Soooo agree with this! I went to the doctor recently and asked not to know my weight because I truly didn't care and am way happier not knowing. The nurse was shocked when I mentioned I didn't want to know and told me anyway. I guess it was ingrained in her that people are so tied to that number that she told me just by habit. I freaked out for a second (it's been a LONG time since I've stepped on a scale), but then I remembered how good I feel and forgot it.
I think a huge factor at play when we're trying to learn to live and eat intuitively is accepting where our bodies are at at a given time and dressing the body of RIGHT NOW-- not the body of 2 years ago that was 15 pounds lighter. Trying to fit into an outfit that fit during an obsessive phase is so mentally counter-productive.
I love this, and I really empathize with what you're feeling. Weighing myself weekly made me feel like crap about myself and I became obsessed with seeing the number on the scale drop. Thanks for sharing! I know a lot of people needed to see this!
Love this post! I've weighed myself once a week for the last couple years and finally came to realize how ridiculous a habit it was to let an object dictate how to feel about myself. I'm in the process of letting my body find its set point and so no scale needed for that! Thank you for putting out such inspiring content ; it's really helping me to make some changes in my life:)
Mary @ Fit and Fed says
Interesting Alexis. I do weigh myself but also I use a Bod Pod about once a year to get a true muscle mass vs. non-muscle weight. The Bod Pod (or other methods like water weighing) are still an external assessment as opposed to just being aware of how I feel and how my clothes fit (which I agree with you is a great way to do it!). But it says more about my health than a simple scale. It's hard for any of us in this culture to feel good about our bodies. I'm glad you are out there helping women with these issues!
What a wonderful blog post. Thank you for sharing. You brought up so many good points that I needed to hear (well..read LOL). Again, thank you for sharing!
I've not weighed myself for 5 days now...which doesn't seem like a lot, but I've weighed myself every day for at least 10 years (if not longer). As part of trying to recover from an eating disorder, I have to break up with the scale. On one hand, it's terrifying. But there is a wonderful freedom in waking up and not having my mood and my whole day determined by what I weigh first thing in the morning. Thanks for sharing your ideas about this topic...it helps to read things like this in the middle of challenging myself to change my habits.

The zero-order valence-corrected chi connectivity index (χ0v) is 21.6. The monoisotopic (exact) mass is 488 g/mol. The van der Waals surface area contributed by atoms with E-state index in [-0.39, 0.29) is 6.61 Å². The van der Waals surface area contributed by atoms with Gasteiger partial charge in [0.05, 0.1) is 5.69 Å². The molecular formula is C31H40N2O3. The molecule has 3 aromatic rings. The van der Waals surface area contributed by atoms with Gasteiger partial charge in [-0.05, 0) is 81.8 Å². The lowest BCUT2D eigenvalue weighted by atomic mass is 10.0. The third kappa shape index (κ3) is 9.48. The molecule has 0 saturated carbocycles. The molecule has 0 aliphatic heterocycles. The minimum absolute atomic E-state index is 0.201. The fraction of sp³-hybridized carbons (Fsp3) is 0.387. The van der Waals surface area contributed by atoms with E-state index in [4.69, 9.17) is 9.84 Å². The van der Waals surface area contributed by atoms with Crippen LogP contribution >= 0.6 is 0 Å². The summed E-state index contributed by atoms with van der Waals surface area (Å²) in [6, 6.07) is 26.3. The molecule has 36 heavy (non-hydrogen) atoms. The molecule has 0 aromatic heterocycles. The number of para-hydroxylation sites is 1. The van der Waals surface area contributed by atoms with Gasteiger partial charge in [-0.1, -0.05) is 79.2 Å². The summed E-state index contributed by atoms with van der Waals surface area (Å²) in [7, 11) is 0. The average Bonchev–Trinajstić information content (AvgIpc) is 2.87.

Julianne D Oliver says
Thank you for sharing Alexis! I used to weigh myself multiple times a day, but I almost never do now. I am still working on getting on the scale and not having it phase me. I recently did hop on the scale to weigh my luggage (lol), and it bothered me. However, I didn't act on those feelings by restricting, like I would have in the past. But, still, I am hopeful for a day in which that number will mean nothing...which is exactly what it is.
Emily @ Zen & Spice says
Love this post!! I quit weighing myself about 6 months ago, and I have never felt better. It is definitely a ton of work to get into the right mindset. I still find myself having an urge to weigh myself, but I just remind myself of how I'll feel afterwards. I don't think I'm in the place to know how much I weigh while eating intuitively, but I think eventually I'll be okay with knowing.
I just wish doctor's offices wouldn't weigh you the second you come in! I've had to politely refuse several times now and the medical assistants always look at me like I have three eyes or something, lol.
Charmaine Ng | Architecture & Lifestyle Blog says
I really sympathise with you. I used to weigh myself religiously, and I've long broken up with the scales now. And on the occasion that I DO weigh myself maybe once in a few months, I don't feel anything anymore. And it feels so good!
Charmaine Ng | Architecture & Lifestyle Blog